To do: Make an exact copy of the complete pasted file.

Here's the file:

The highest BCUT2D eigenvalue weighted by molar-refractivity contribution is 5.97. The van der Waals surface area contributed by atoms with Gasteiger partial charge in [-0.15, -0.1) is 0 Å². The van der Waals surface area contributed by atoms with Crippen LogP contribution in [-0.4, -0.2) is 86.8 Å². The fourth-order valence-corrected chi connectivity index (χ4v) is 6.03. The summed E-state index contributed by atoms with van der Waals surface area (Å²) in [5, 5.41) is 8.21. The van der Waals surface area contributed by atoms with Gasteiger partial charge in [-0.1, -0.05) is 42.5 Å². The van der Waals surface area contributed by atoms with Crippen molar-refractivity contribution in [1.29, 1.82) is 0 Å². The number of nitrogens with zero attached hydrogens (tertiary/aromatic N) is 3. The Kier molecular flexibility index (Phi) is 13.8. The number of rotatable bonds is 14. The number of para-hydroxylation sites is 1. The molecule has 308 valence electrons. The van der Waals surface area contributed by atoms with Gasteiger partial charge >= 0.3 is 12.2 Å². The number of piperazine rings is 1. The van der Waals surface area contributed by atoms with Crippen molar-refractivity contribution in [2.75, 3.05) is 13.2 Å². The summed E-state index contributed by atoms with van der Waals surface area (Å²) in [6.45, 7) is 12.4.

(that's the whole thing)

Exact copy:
The highest BCUT2D eigenvalue weighted by molar-refractivity contribution is 5.97. The van der Waals surface area contributed by atoms with Gasteiger partial charge in [-0.15, -0.1) is 0 Å². The van der Waals surface area contributed by atoms with Crippen LogP contribution in [-0.4, -0.2) is 86.8 Å². The fourth-order valence-corrected chi connectivity index (χ4v) is 6.03. The summed E-state index contributed by atoms with van der Waals surface area (Å²) in [5, 5.41) is 8.21. The van der Waals surface area contributed by atoms with Gasteiger partial charge in [-0.1, -0.05) is 42.5 Å². The van der Waals surface area contributed by atoms with Crippen molar-refractivity contribution in [1.29, 1.82) is 0 Å². The number of nitrogens with zero attached hydrogens (tertiary/aromatic N) is 3. The Kier molecular flexibility index (Phi) is 13.8. The number of rotatable bonds is 14. The number of para-hydroxylation sites is 1. The molecule has 308 valence electrons. The van der Waals surface area contributed by atoms with Gasteiger partial charge >= 0.3 is 12.2 Å². The number of piperazine rings is 1. The van der Waals surface area contributed by atoms with Crippen molar-refractivity contribution in [2.75, 3.05) is 13.2 Å². The summed E-state index contributed by atoms with van der Waals surface area (Å²) in [6.45, 7) is 12.4.